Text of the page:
Flashcards in CVD - Basic ECG Deck (28):
What are some additional lead placements in ECG? What are the indications?
- Right ventricular leads V4R-V6R: if suspecting right ventricular infarction
- Posterior leads V7-9: if suspecting posterior ischaemia
What is a systemic ECG interpretation (order of things)?
•Rhythm and rate
•ST segments and T waves
What is the ratio of p waves to QRS in normal sinus rhythm?
How do Premature atrial complexes ("atrial ectopics" look like on ECG?
early, narrow complex QRS followed by compensatory pause
How do Premature ventricular complexes ("ventricular ectopics") look like on ECG?
early, broad complex QRS
How does Atrial fibrillation look like on ECG?
absence of p waves, irregularly irregular rhythm
Need to comment on ventricular response rate
> 100 – “rapid ventricular response rate”
How does Atrial flutter look like on ECG?
“saw tooth” appearance of p waves due to large re-entrant pathway in atrium, REGULAR 300bpm
How do you pick left axis/right axis deviation on ECG?
Look at Lead I & II/aVF.
1. Normal axis: positive, positive
2. Left axis dev: positive, negative (Ladies Adore Diamonds; in diamond shape)
3. Right axis dev: negative, positive (Rover Adores Digging; in the shape of dug bone edges. opposite of diamonds)
When do you get left axis deviation?
•Left anterior hemiblock
•Ischaemic heart disease
•Wolff-Parkinson-White syndrome - right sided accessory pathway
•(NB LV hypertrophy is not a cause)
When do you get right axis deviation?
•Normal finding in children and tall thin adults
•RV volume/pressure overload: RV hypertrophy, ASD, VSD, pulmonary embolus
•Lung pathology: COPD, PE
•Wolff-Parkinson-White syndrome - left sided accessory pathway
When do you get extreme right axis deviation?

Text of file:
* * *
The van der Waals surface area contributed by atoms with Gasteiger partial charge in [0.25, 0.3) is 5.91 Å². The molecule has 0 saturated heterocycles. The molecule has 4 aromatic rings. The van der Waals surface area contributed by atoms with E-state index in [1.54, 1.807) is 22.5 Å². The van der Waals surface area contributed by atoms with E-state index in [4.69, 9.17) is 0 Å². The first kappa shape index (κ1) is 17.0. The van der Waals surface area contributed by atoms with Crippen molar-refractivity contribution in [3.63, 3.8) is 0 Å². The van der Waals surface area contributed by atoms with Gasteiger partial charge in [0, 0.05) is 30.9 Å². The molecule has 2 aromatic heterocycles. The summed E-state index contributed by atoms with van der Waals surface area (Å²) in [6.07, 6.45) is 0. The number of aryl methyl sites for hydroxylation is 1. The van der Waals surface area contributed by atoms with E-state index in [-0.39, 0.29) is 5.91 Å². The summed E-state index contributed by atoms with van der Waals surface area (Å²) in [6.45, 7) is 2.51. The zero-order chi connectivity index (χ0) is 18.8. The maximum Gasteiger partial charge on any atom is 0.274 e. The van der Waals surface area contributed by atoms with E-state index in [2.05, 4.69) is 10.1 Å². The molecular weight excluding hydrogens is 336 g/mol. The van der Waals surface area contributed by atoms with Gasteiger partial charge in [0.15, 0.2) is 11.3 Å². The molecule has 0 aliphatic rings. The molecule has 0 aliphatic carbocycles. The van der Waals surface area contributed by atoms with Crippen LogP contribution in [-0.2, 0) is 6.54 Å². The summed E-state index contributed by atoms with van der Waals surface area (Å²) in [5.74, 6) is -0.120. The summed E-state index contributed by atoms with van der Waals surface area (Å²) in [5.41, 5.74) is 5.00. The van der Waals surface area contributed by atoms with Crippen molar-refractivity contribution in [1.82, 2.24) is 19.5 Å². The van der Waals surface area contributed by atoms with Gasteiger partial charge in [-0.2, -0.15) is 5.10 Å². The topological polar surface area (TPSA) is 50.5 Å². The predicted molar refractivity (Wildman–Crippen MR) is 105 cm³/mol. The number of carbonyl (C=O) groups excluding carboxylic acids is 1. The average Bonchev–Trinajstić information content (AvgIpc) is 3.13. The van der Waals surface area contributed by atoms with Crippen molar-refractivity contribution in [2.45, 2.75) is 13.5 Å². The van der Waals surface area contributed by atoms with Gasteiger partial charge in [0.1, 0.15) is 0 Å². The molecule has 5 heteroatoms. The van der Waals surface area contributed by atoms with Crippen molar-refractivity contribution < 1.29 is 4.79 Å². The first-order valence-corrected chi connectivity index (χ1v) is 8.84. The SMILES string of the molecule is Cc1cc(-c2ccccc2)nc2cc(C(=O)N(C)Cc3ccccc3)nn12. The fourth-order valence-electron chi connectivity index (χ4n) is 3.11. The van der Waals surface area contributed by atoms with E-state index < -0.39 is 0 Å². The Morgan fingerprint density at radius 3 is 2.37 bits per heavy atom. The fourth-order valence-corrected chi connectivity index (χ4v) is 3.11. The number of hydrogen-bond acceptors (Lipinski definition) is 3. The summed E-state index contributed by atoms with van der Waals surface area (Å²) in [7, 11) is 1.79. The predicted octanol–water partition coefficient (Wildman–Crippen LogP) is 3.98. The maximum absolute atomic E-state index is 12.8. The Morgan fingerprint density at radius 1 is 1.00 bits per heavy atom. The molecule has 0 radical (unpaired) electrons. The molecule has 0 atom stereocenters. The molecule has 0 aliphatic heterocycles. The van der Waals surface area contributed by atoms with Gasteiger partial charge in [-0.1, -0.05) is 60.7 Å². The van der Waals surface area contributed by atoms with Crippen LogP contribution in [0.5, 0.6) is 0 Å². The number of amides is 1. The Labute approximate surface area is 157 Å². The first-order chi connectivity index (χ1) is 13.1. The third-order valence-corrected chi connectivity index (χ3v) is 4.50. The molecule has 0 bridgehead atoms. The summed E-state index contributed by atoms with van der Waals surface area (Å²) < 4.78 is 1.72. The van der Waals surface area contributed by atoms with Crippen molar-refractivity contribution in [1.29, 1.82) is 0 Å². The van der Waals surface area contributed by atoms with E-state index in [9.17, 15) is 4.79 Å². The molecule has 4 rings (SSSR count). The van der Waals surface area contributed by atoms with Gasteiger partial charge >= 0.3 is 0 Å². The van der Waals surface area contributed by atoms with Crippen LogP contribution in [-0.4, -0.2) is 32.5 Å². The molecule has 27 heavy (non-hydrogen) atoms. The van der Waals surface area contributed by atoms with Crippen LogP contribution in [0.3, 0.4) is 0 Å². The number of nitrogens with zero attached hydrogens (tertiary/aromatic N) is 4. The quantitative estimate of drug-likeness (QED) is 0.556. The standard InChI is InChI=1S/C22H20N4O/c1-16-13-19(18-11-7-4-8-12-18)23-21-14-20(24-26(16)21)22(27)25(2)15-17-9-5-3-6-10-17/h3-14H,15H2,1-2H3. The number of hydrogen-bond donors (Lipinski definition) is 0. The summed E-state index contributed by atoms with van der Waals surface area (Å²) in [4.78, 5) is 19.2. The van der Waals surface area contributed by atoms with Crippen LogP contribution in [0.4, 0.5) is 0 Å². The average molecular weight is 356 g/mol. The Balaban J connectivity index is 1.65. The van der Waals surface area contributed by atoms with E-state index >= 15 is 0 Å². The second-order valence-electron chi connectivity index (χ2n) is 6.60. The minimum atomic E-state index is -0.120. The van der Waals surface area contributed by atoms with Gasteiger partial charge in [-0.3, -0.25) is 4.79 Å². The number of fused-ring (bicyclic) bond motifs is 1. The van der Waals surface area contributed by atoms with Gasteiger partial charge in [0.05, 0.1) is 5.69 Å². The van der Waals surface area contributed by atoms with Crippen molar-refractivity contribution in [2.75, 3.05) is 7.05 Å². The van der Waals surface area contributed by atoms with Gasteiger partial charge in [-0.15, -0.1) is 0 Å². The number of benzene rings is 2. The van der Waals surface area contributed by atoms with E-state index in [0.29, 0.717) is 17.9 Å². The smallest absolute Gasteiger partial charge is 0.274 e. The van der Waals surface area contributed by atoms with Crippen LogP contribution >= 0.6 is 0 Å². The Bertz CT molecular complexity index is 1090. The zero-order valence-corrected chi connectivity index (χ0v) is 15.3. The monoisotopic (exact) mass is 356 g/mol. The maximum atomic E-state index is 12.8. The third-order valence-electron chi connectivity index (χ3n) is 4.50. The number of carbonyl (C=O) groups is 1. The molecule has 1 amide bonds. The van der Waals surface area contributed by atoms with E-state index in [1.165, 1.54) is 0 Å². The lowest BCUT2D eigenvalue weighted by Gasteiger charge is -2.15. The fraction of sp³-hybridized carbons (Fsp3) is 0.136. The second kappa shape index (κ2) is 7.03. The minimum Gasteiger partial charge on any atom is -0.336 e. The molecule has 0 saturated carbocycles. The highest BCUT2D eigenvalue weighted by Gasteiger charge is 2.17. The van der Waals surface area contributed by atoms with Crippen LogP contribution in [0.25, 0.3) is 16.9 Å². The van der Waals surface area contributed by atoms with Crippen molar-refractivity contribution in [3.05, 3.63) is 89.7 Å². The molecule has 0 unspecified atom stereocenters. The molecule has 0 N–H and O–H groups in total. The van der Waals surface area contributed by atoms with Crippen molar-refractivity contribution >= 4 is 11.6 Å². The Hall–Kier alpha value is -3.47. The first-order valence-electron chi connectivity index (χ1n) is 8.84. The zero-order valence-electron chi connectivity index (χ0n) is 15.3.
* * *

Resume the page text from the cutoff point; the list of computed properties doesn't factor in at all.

What does atrioventricular dissociation indicate?
Complete heart block
(3) types of abnormalities of the QRS complex you can see on ECG
–Voltages eg. increased in LV hypertrophy, decreased in cardiac amyloidosis
–Conduction eg. left or right bundle branch blocks
How do you diagnose LVH on ECG "on voltage criteria"?
•Sum of S in V1/V2 & R in V5 or V6 (whichever is larger) ≥ 35 mm (7 large squares)
•or R in aVL ≥ 11 mm
NB: Echocardiography is a more accurate test for LV hypertrophy than ECG criteria alone
What are pathological Q waves?
–marker of electrical silence which implies established full thickness death of myocardium i.e scar
– > 25% height of the corresponding R wave
(and/or > 40 msec width and > 2mm in depth)
–Present in more than 1 contiguous (adjacent) lead
Classic morphology for LBBB on ECG
–“WilliaM” – W in V1(often not obvious) and M pattern in V6
–Inverted T waves lateral leads V5-V6, I, aVL
–No septal Q waves
Classic morphology for RBBB on ECG
–“MarroW” – M (rSR’) pattern in V1 and W in V6
–Inverted T waves V2-V3
–Slurred S wave in V6
(4) causes of ST segment changes
– Myocardial ischaemia/infarction
–Pericarditis (widespread ST segment elevation)
–LV hypertrophy with “strain” pattern (ST segment depression)
–Drugs eg. digoxin
Inferior leads of ECG
II, III, aVF
Lateral leads of ECG
High lateral: I, aVL
Anteroseptal leads of ECG
Briefly discuss the progressino of acute ischaemic changes seen on ECG
1. ST elevation (a key sign of acute myocardial infarction requiring urgent treatment)
+/- T wave inversion (often persists long term)
2. Q waves: if full thickness infarction (previous infarction)
How does pericarditis present on ECG?
Widespread saddle shaped ST elevation
What does horizontal ST depression suggest?
significant myocardial ischaemia
What is a "strain" pattern on ECG?
ST depression with T wave inversion
(3) causes of T wave abnormalities
–LV hypertrophy/strain, digoxin effect
–Systemic issues eg. electrolyte imbalances (K+,Mg2+, Ca2+)
What (2) morphologies of T waves are most useful in diagnosing MI?
Biphasic or inverted T waves